Cyberattacks are appearing in a new guise, in the form of killware. Killware is a code or program that deploys on machines with the sole intention of causing harm to people. As the name suggests, its aim is to kill. This deadly malware is, unfortunately, a growing threat right around the world.
Killware attacks might sound strange to some, but they’ve become a very real threat to critical infrastructure operators such as oil and gas pipelines, power generators, healthcare providers, medical facilities, and water supplies. Protecting against killware threats requires a different approach, one that prevents the attack from happening in the first place instead of reacting retrospectively.
How does killware work?
Killware attacks are devised to cause real-world damage by manipulating operational technology (OT) – the pumps, equipment, valves, turbines, and other technologies that keep the world running and our lives in order.
In 2021, for example, a hacker broke into Florida’s water treatment facility and changed the chemical levels. The malicious actor boosted the level of sodium hydroxide in the water supply to 100 times higher than the normal level. Sodium hydroxide is used to control water acidity and remove metals from drinking water in treatment plants, but when an increased level is introduced, it can prove deadly to humans upon consumption.
Up until recently, attacks against industrial control systems were only possible upon physical access to a facility. Few OT devices were connected to external networks. However, due to the rise of cloud-based infrastructures and IoT devices, cloud-enabled OT devices have allowed killware to thrive. Hackers now have millions of devices to attack and in many different ways.
Other than by hoping that someone is able to detect a killware attack before it can happen, the only other deterrent is by utilising advanced and sophisticated cybersecurity measures. OT devices need robust cybersecurity that is strong enough to prevent hackers from gaining access in the first place.
Industry best practices
Industry standards provide valuable guidance for organisations to protect their network or system against killware. There are some industry standards that provide direction on how to protect critical infrastructure against killware.
For example, the U.S. Cybersecurity & Infrastructure Security Agency (CISA) updates its guidance on protecting critical systems regularly, including its publication “Seven Steps to Effectively Defend Industrial Control Systems”.
The North American Electric Reliability Corporation’s (NERC) Critical Infrastructure Protections for balancing physical security and cybersecurity is used within the electrical industry and can be used as a cybersecurity framework in other sectors like pipeline security and transportation.
These controls and the mitigations they provide are also beneficial for other industries to consider when tackling killware. The two most important concepts are limiting interactive remote access and limiting its external routable communication.
Technology plays a major role in preventing killware attacks, along with the best practices mentioned above. Hardware-enforced security can make killware ineffectual. The open nature of software firewalls means they can be frequently hacked, numerous vulnerabilities enabled and provides for the introduction of new threat vectors. Monitoring and threat detection methods are important but only yield results after the fact. Killware needs to be detected beforehand.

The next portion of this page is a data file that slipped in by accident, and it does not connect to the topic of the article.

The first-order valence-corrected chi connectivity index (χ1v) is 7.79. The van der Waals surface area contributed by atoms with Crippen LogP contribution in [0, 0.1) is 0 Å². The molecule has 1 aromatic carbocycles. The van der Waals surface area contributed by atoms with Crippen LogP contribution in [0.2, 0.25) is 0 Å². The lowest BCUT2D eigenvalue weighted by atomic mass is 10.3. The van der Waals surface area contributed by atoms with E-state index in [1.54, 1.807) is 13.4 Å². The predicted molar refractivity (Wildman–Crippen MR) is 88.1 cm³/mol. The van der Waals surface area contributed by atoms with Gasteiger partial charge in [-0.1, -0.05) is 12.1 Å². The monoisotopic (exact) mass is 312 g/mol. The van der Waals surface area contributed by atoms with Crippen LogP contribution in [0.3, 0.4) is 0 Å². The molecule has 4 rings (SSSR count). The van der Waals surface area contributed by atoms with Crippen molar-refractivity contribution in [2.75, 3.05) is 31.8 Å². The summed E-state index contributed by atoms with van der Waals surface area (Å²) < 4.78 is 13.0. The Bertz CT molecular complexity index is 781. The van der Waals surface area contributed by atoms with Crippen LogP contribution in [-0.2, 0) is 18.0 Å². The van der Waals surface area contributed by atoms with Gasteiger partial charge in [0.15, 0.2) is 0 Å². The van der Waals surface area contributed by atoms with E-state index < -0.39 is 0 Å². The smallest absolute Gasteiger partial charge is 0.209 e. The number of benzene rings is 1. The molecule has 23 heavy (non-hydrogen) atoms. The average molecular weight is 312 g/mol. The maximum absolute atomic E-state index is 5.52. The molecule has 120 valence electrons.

Hardware-enforced network segmentation data can flow out of a source network in a secure way to an external destination without introducing risk. Companies employing an air-gapped architecture can connect externally through hardware-enforced technology. Not only does this prevent threats from entering back into the network but can improve overall security at the same time.
The Department of Homeland Security (DHS) recommends eliminating as many connections as possible in critical infrastructure networks. If connections are needed, converting them to a one-way out only architecture is advised. This enables hardware-enforce data diodes to lock down critical infrastructure devices and networks to prevent killware attacks.
What the experts say
The good news is killware can be prevented by integrating proven hardware-enforced technologies and by leveraging available standards as part of a defence-in-depth strategy. RiskXchange offers the following tips to prevent malware and to help stop killware in its tracks:
- Take advantage of hardware-enforced security to make killware ineffectual.
- Keep on top of industry standards and best practices.
- Keep operating systems, software, and applications current and up to date.
- Make sure anti-virus and anti-malware solutions are set to automatically update and run regular scans.
- Back up your data regularly and double-check that those backups were completed.
- Secure your backups. Make sure they are not connected to the computers and networks they are backing up.
- Create a continuity plan in case your business or organisation is the victim of an attack.
Get in touch with RiskXchange to find out more about killware and how it can threaten your organisation.